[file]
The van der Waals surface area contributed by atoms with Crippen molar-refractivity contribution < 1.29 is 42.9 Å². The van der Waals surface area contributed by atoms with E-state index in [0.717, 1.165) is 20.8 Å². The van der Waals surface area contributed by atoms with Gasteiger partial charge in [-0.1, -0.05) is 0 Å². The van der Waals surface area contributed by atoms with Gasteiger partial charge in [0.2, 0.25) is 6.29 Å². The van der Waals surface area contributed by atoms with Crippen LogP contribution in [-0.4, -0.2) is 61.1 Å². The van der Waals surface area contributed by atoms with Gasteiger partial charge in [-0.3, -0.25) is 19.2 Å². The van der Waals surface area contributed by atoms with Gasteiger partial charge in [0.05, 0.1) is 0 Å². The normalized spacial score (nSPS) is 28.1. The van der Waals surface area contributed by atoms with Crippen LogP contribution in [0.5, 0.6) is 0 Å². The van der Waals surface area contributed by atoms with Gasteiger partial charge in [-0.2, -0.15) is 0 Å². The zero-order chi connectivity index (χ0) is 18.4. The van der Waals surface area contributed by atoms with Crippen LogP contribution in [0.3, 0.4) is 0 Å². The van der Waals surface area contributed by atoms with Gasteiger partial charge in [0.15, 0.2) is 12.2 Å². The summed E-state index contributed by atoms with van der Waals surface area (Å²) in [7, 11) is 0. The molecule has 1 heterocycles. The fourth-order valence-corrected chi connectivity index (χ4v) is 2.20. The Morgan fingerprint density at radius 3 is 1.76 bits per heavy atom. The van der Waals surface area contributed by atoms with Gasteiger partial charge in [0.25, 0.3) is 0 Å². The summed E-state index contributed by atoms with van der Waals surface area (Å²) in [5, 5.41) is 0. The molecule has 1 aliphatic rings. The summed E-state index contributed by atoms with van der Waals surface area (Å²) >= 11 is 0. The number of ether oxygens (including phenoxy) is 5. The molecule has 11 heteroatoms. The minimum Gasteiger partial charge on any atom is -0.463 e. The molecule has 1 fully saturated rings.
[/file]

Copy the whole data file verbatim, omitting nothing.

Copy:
The van der Waals surface area contributed by atoms with Crippen molar-refractivity contribution < 1.29 is 42.9 Å². The van der Waals surface area contributed by atoms with E-state index in [0.717, 1.165) is 20.8 Å². The van der Waals surface area contributed by atoms with Gasteiger partial charge in [-0.1, -0.05) is 0 Å². The van der Waals surface area contributed by atoms with Gasteiger partial charge in [0.2, 0.25) is 6.29 Å². The van der Waals surface area contributed by atoms with Crippen LogP contribution in [-0.4, -0.2) is 61.1 Å². The van der Waals surface area contributed by atoms with Gasteiger partial charge in [-0.3, -0.25) is 19.2 Å². The van der Waals surface area contributed by atoms with Gasteiger partial charge in [0.05, 0.1) is 0 Å². The normalized spacial score (nSPS) is 28.1. The van der Waals surface area contributed by atoms with Crippen LogP contribution in [0.5, 0.6) is 0 Å². The van der Waals surface area contributed by atoms with Gasteiger partial charge in [-0.2, -0.15) is 0 Å². The zero-order chi connectivity index (χ0) is 18.4. The van der Waals surface area contributed by atoms with Crippen LogP contribution in [0.3, 0.4) is 0 Å². The van der Waals surface area contributed by atoms with Gasteiger partial charge in [0.15, 0.2) is 12.2 Å². The summed E-state index contributed by atoms with van der Waals surface area (Å²) in [7, 11) is 0. The molecule has 1 heterocycles. The fourth-order valence-corrected chi connectivity index (χ4v) is 2.20. The Morgan fingerprint density at radius 3 is 1.76 bits per heavy atom. The van der Waals surface area contributed by atoms with Gasteiger partial charge in [0.25, 0.3) is 0 Å². The summed E-state index contributed by atoms with van der Waals surface area (Å²) in [5, 5.41) is 0. The molecule has 1 aliphatic rings. The summed E-state index contributed by atoms with van der Waals surface area (Å²) >= 11 is 0. The number of ether oxygens (including phenoxy) is 5. The molecule has 11 heteroatoms. The minimum Gasteiger partial charge on any atom is -0.463 e. The molecule has 1 fully saturated rings.